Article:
|Date: Sunday, 14 May Venue: Wembley Stadium, London Kick-off: 14:30 BST|
|Coverage: Watch live on BBC One, BBC iPlayer and BBC Sport online. Listen on BBC Radio 5 Live & BBC Sounds & follow live text coverage on the BBC Sport website and app.|
As they go toe-to-toe in the Women’s Super League title race, Chelsea and Manchester United will also face off in the FA Cup final at a sold-out Wembley Stadium on Sunday.
Emma Hayes’ Chelsea are aiming to win the FA Cup for the third year in a row, and the fifth time overall, while Marc Skinner’s United are playing in their first women’s final.
The WSL’s current top two will be playing in front of a record crowd in the Women’s FA Cup, in a game which will be using the video assistant referee (VAR) system used for the first time.
Here’s everything you need to know about the Wembley showpiece.
Manchester United will have to overcome a huge challenge to win their first major trophy – beating a team they have never defeated before.
In nine meetings in all competitions, they have earned just one draw, losing the other eight – including their only two defeats in the WSL this season – but Skinner isn’t reading too much into those previous results.
“We know we can beat Chelsea, but we know how difficult that is,” he said.
“There’s no doubt in my mind that if you want to pick a favourite, then Chelsea should be put on that mantle because of the fact they have been here before and done this before.
“But the reality is we have a team of rebels that want to make sure that won’t be the fact.”
United’s squad is not short of Wembley experience, even though it is the team’s first visit there since being reformed five years ago.
Forward Ella Toone scored England’s opener in the Euro 2022 final, in which goalkeeper Mary Earps also played, and Skinner said he would “be stupid not to” call on that experience.
He also says he has learned “loads” from when his Birmingham side lost to Manchester City in the 2017 final.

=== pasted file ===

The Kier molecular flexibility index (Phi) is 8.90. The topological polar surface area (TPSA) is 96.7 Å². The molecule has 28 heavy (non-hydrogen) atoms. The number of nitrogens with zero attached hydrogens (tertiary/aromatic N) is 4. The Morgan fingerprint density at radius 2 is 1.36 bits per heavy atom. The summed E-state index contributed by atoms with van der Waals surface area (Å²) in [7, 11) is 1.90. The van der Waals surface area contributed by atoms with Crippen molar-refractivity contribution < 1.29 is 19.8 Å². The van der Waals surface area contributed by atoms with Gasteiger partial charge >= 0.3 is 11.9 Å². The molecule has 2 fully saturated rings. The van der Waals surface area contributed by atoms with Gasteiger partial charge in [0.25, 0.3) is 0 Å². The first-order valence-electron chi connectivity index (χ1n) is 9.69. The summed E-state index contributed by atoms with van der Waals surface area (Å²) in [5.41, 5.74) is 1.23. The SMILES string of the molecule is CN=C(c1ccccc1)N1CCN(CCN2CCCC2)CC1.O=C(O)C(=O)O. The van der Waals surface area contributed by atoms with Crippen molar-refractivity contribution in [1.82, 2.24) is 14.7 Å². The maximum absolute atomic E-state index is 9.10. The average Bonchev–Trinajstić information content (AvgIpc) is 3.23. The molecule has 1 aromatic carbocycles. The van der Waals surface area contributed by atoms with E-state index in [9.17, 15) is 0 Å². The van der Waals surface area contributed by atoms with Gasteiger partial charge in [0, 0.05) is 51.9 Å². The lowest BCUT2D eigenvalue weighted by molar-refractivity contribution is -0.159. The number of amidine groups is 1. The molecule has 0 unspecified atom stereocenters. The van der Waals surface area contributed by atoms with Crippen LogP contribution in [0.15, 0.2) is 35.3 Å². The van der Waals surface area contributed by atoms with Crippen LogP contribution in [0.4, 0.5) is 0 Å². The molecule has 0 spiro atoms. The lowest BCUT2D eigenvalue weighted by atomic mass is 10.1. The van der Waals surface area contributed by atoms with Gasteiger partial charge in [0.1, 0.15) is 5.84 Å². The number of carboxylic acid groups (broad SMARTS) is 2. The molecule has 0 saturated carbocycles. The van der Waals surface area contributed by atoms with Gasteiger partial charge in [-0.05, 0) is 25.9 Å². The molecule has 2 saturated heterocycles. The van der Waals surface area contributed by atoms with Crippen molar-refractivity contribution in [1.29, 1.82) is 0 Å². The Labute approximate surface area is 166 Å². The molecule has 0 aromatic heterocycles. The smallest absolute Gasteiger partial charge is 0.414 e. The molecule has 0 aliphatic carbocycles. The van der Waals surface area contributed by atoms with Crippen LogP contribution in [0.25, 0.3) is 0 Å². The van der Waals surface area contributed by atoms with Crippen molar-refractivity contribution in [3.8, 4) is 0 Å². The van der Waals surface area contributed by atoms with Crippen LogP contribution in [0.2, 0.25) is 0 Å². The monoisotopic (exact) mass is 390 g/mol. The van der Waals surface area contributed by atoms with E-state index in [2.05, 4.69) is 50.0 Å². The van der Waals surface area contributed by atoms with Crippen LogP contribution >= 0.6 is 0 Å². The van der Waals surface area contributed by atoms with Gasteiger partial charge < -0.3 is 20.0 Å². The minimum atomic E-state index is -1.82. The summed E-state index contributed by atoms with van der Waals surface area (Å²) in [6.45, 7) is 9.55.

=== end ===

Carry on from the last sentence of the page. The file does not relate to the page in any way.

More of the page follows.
“What we got wrong at Birmingham was making it a massive event and more than it should have been,” he said. “It was naivety. We put quotes on the wall from players and families so it became an emotional event rather than a clear business-like event.”
Chelsea have lost one final this season – to Arsenal in the Continental League Cup in March – and were narrowly beaten by Barcelona in the Champions League semi-finals, so will be desperate to get their hands on silverware this weekend.
They have the perfect player for the big occasion in striker Sam Kerr, who has scored four goals across their past two FA Cup finals, including the extra-time winner as they beat Manchester City 3-2 last year.
Hayes’ side will be looking to become the first team since Arsenal in 2008 to win the trophy three times in a row.
“Previous success is not indicative of future success,” said Hayes. “We’re playing an outstanding team who have led the way in the league this year. They’re deserving to be in the cup final.
“Being there in the past gives you the luxury of understanding what it’s like but it’s no advantage whatsoever.
“This year our team has been written off quite easily but we’re always favourites in our eyes.”
The Blues come into the match having scored 13 goals without reply in their past two WSL games, while they have Pernille Harder, who has missed the majority of the campaign due to injury, back and in form.
“We’re in the best place we’ve been in this season,” added Hayes.
Whatever happens on the pitch, this Women’s FA Cup final will make history as the first Wembley sell-out since the game was first played at the national stadium in 2015.
Tickets for the showpiece final at the 90,000-seater venue sold out on 3 May.
Sunday’s match is the fourth successive women’s fixture at Wembley to sell out, following three England games – the Euro 2022 final, October’s friendly with world champions the United States and April’s Finalissima against Brazil.
“We’ve reached that point that selling out Wembley is no just longer a pipe dream,” said Hayes.
“I was probably disappointed the crowd wasn’t bigger last year, then obviously with the Lionesses winning [the Euros], I knew there should be no excuse this year.”
Meanwhile, VAR and goalline technology will get a first run out in the competition’s history, with the WSL referees’ chief Bibi Steinhaus-Webb saying they had prepared for its use in the final for a “sustained period of time”.
It has previously been used in international women’s tournaments, while it also featured in the latter stages of the Women’s Champions League, but it is not used in women’s domestic competitions in England.
Chelsea’s road to Wembley was paved exclusively with WSL rivals. United, meanwhile, did not face a top-division opponent until the last four, as they overcame three Championship sides en route to the semi-finals.